X-Message-Number: 27784
References: <>
From: David Stodolsky <>
Subject: Re: Cryonics/Life Extension Survey "Beta test"
Date: Sat, 1 Apr 2006 20:10:56 +0200

On 9 Mar 2006, at 07:35,  wrote:

>   I believe that the most common usage of the use of the word  
> "immortality"
> among cryonicists is infinite lifespan in the non-finite (mathematical
> sense).  This is my intuitive conclusion based on years of exposure to
> cryonicists, but it is a conclusion I was wanting to confirm. I  
> believe
> that the non non-finite uses of the words "forever", "always",
> "eternal", "infinite" and "immortal" are metaphoric uses of the more
> precise meanings of those terms.
>   I cannot understand your attraction to the phrase "I plan to live  
> forever"
> when you don't *really* mean infinite in the non-finite sense. If you
> mean a trillion years, why don't you say a trillion years? Why use  
> a phrase
> that has the *possibility* of being ambiguous and unclear? It must be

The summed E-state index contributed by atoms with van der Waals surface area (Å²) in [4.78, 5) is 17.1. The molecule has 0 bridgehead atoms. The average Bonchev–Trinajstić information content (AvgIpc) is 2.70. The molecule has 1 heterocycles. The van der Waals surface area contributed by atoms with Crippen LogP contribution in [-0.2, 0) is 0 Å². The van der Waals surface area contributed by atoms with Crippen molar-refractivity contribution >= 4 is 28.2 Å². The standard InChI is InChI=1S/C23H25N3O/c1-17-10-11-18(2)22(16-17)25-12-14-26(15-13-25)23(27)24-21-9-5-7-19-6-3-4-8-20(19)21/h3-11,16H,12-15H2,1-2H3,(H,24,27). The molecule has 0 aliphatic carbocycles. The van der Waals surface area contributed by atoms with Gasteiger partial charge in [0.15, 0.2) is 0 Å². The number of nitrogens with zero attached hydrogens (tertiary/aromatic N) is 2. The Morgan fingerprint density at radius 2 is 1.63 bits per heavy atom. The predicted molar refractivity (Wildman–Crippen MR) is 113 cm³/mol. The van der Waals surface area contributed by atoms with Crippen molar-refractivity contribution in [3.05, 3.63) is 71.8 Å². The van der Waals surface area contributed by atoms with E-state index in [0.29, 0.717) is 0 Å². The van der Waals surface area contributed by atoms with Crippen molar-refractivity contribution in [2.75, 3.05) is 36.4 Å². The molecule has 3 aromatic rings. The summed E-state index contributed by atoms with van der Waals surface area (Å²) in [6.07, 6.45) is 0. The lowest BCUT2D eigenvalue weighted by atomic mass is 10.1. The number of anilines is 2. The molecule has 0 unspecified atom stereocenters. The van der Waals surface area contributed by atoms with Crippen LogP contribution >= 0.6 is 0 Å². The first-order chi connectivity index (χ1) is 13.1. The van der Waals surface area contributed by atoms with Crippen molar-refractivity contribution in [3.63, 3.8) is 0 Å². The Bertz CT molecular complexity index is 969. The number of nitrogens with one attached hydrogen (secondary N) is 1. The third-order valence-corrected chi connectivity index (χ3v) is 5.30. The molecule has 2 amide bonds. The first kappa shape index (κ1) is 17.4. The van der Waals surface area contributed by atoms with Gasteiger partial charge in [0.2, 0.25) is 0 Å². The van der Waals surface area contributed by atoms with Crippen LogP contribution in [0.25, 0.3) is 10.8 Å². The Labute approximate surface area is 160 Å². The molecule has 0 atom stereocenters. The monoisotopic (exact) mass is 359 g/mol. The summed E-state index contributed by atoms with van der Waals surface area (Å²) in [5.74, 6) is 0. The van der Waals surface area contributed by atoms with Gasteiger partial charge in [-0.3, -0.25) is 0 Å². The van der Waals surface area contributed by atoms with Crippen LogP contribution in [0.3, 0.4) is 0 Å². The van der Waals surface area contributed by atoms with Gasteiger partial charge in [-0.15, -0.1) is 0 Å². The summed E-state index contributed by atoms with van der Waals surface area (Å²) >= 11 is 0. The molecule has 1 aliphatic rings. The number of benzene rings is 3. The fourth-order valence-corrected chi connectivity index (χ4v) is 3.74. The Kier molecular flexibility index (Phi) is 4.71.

> a psychological cushion of some kind.

In a psychological sense, the terms "non-finite" and "infinite" are  
not necessarily equivalent. Most likely you will get different  
responses when using the two terms independently. If someone says a  
trillion years, they are acknowledging a *certain* endpoint to their  
life. This is different than non-finite in the sense that you don't  
know at which point the end will come. Due to the way the brain uses  
information, certainty plays a disproportionate role in decision  
making. Thus, the terms "indefinite" vs any "definite time" may be  
more appropriate in a survey.

The term "infinite" is a term of art among mathematicians. Thus, it's  
meaning will vary according to the education of the user. It is  
unlikely to prove useful in any survey of the general population,  
even though it is used by (some) people routinely.


David Stodolsky    Skype: davidstodolsky

Rate This Message: http://www.cryonet.org/cgi-bin/rate.cgi?msg=27784